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You shouldn’t jump at the first chance to acquire a company.

Lee Chilcote | April 26, 2012

Kris Ashby, owner of Elite Landscaping in Pleasant Grove, Utah, has had many opportunities to acquire lawn and landscape businesses over the years. He’s declined most of them because they simply weren’t good fits for his established business.

Spectrum Landscaping was different, however. First of all, Ashby is good friends with the former owner, but more importantly, the company was fairly similar to Elite Landscaping yet had a different, complementary geographic area.

“It was really a natural for me,” says Ashby. “Elite Landscaping was already operating in the Park City area [from our offices in Greater Salt Lake City], and we were trying to grow our business on that side of the mountain. Spectrum also emphasized maintenance and did landscape installation. It wasn’t a hard purchase.”

Today, Spectrum Landscaping has 10 full-time employees, and Ashby works out of an office in the Park City area two days per week. He has hired his own managers to ensure quality control and so he can continue to run both businesses.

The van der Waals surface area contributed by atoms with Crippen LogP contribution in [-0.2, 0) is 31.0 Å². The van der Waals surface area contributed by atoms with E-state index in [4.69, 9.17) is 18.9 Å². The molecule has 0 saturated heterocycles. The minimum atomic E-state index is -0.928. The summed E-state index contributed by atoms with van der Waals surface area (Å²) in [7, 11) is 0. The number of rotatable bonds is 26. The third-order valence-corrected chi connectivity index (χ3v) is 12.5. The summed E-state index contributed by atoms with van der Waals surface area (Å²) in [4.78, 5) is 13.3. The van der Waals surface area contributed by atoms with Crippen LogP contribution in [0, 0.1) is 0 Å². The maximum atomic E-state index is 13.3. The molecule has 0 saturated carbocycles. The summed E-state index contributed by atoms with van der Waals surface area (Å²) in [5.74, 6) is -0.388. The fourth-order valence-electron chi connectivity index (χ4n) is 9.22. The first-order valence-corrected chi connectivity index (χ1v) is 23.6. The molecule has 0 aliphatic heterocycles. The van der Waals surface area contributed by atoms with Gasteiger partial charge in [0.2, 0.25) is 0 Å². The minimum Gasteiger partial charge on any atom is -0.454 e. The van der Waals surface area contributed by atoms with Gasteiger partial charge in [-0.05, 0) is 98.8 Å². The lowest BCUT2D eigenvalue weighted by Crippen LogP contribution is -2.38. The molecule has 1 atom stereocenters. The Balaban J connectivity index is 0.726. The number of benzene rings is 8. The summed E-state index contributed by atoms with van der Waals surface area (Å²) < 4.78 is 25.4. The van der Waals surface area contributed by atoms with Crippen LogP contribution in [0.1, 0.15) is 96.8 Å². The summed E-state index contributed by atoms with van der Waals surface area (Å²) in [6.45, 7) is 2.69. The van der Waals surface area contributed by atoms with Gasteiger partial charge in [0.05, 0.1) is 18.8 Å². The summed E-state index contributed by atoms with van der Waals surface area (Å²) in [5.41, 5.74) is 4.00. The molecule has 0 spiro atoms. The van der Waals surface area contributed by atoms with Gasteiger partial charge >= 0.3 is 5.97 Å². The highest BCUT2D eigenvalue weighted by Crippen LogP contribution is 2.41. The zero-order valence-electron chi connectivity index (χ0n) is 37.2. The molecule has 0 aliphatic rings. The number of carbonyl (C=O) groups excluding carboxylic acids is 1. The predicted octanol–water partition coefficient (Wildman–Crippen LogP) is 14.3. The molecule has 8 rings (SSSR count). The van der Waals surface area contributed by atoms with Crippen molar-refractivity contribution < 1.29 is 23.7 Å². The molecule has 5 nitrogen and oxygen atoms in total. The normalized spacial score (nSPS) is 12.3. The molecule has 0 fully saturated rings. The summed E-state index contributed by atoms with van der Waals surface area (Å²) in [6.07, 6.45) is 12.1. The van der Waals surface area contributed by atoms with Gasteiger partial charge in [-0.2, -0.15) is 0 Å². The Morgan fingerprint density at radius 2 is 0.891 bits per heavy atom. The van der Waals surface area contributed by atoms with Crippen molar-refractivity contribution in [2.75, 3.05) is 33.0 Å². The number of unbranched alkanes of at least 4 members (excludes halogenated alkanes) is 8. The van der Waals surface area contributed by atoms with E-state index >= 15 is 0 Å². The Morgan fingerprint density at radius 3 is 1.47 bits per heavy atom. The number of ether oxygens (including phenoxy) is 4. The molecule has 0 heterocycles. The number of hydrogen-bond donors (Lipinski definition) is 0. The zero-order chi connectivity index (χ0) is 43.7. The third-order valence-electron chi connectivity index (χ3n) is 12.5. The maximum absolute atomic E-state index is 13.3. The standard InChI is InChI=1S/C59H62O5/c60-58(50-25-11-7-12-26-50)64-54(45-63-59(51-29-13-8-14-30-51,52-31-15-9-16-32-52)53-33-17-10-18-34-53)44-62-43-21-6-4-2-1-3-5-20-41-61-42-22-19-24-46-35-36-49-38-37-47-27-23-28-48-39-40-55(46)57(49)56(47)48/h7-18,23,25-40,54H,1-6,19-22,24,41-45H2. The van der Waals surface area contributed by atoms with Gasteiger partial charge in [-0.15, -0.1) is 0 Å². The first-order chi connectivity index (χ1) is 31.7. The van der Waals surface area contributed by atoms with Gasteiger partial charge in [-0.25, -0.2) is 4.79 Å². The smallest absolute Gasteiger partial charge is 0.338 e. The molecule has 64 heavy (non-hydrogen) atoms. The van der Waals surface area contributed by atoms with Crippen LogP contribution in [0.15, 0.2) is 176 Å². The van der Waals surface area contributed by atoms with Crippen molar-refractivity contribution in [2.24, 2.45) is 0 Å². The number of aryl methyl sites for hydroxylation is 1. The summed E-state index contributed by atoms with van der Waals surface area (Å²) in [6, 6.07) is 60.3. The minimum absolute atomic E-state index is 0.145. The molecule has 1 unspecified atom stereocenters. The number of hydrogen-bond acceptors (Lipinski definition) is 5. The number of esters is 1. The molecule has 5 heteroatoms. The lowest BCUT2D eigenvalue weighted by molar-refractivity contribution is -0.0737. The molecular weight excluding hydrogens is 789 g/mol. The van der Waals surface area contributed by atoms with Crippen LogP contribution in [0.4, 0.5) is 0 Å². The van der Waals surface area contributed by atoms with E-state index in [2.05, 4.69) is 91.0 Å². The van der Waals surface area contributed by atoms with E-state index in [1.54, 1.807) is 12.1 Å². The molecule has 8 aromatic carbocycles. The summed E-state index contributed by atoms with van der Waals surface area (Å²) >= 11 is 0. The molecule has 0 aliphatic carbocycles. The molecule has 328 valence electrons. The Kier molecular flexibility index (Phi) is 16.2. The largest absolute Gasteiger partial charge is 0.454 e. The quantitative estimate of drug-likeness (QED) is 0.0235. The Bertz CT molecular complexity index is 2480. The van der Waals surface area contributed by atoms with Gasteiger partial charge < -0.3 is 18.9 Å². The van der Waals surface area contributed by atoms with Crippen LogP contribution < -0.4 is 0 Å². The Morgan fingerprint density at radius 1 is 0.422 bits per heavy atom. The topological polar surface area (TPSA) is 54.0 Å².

“I have great managers in both companies, and we spend a tremendous amount of time hiring professional people who are really good at what they do,” says Ashby. “It becomes less of a babysitting issue, and more of a support issue.”
Making the transition to becoming an effective owner of two businesses wasn’t easy for Ashby, who has worked in the lawn and landscape industry for nearly four decades.

“I have a natural desire to micromanage because I have so much experience and knowledge,” says Ashby. “I’ve worked really hard in the past 10 years to try not to make people into what I think they should be, and work with them based on who they are.”

For landscape firms interested in acquiring other companies, he recommends making sure the new business would strengthen one’s core services. Losing one’s focus – and existing customers – is a real concern if you are spread too thin.

He also recommends investing in the right managers – individuals who are self-motivated, care about education and training and want to continuously improve.

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